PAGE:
4.6. Summary In this chapter, we focused on the Kali Linux installation process. We discussed Kali Linux's minimum installation requirements, the installation process for standard and fully encrypted file systems, pre-seeding, which allows unattended installations, how to install Kali Linux on various ARM devices, and what to do in the rare case of an installation failure. Summary Tips: The installation requirements for Kali Linux vary from a basic SSH server with no desktop, as little as 128 MB RAM (512 MB recommended) and 2 GB disk space, to the higher-end kali-linux-full meta-package, with at least 2048 MB of RAM and 20 GB of disk space. In addition, your machine must haveRead More →

4.5. Troubleshooting Installations The installer is quite reliable, but you may encounter bugs or face external problems such as: network problems, bad mirrors, and insufficient disk space. Because of this, it is quite useful to be able to troubleshoot problems that appear in the installation process. When the installer fails, it will show you a rather unhelpful screen such as the one shown in Figure 4.26, "Installation Step Failed". Figure 4.26. Installation Step Failed At this point, it is good to know that the installer makes use of multiple virtual consoles: the main screen that you see is running either on the fifth console (for the graphical installer, CTRL+Shift+F5)Read More →

4.4. ARM Installations Kali Linux runs on a wide variety of ARM-based devices (laptops, embedded computers, and developer boards, for example) but you cannot use the traditional Kali installer on these devices since they often have specific requirements in terms of kernel or boot loader configuration. To make those devices more accessible to Kali users, Offensive Security developed scripts to build disk images that are ready for use with various ARM devices. They provide those images for download on their website: https://www.offensive-security.com/kali-linux-arm-images/ Since these images are available, your task of installing Kali on an ARM device is greatly simplified. Here are the basic steps: Download theRead More →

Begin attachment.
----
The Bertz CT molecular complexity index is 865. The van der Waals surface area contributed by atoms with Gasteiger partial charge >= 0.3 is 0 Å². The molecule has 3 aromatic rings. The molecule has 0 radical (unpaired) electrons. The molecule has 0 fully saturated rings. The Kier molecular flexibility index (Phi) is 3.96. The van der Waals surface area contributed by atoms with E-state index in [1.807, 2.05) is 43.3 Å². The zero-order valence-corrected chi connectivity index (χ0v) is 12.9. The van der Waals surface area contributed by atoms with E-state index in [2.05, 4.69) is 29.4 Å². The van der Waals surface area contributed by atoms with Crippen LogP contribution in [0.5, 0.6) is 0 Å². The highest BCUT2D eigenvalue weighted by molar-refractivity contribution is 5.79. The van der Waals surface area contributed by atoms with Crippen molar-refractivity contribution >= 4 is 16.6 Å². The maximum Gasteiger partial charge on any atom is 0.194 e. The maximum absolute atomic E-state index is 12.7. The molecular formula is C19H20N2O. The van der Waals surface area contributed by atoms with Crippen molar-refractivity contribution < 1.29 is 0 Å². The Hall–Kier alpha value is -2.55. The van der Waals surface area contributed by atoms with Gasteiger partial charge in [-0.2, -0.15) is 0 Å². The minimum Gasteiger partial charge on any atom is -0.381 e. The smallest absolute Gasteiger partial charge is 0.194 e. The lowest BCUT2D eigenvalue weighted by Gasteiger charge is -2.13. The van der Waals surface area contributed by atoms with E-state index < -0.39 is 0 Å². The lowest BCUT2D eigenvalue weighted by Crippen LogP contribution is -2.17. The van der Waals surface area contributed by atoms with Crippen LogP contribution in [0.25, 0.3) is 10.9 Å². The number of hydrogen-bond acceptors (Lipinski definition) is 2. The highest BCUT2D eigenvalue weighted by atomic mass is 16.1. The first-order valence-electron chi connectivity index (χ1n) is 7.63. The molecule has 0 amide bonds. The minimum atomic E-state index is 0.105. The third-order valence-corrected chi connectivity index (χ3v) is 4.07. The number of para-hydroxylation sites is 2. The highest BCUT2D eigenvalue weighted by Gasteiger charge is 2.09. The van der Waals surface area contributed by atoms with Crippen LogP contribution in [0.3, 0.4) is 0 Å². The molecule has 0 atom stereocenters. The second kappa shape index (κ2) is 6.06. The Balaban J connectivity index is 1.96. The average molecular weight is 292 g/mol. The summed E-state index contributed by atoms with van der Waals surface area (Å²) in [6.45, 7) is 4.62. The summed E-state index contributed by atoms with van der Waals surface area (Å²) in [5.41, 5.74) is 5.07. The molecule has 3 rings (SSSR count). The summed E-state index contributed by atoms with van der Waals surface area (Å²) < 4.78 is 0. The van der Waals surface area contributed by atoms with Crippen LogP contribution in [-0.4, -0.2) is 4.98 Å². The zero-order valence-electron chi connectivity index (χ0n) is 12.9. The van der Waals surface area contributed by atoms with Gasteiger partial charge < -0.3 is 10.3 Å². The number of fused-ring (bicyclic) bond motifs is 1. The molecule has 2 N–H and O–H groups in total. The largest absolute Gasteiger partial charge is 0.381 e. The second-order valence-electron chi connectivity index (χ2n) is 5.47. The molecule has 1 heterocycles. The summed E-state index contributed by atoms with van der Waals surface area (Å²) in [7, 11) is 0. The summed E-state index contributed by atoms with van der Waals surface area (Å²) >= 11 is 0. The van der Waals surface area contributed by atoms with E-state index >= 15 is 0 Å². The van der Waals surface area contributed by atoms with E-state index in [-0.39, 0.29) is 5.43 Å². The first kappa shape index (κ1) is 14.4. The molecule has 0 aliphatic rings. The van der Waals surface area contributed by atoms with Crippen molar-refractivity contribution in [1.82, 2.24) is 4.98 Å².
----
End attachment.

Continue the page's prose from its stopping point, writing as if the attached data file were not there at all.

4.3. Unattended Installations The Debian and Kali installers are very modular: at the basic level, they are just executing many scripts (packaged in tiny packages called udeb—for µdeb or micro-deb) one after another. Each script relies on debconf(see The debconf Tool), which interacts with you, the user, and stores installation parameters. Because of this, the installer can also be automated through debconf preseeding, a function that allows you to provide unattended answers to installation questions. 4.3.1. Preseeding Answers There are multiple ways to preseed answers to the installer. Each method has its own advantages and disadvantages. Depending on when the preseeding happens, the questions that can beRead More →

4.2. Step by Step Installation on a Hard Drive In this section, we assume that you have a bootable USB drive or DVD (see Section 2.1.4, "Copying the Image on a DVD-ROM or USB Key" for details on how to prepare such a drive) and that you booted from it to start the installation process.Read More →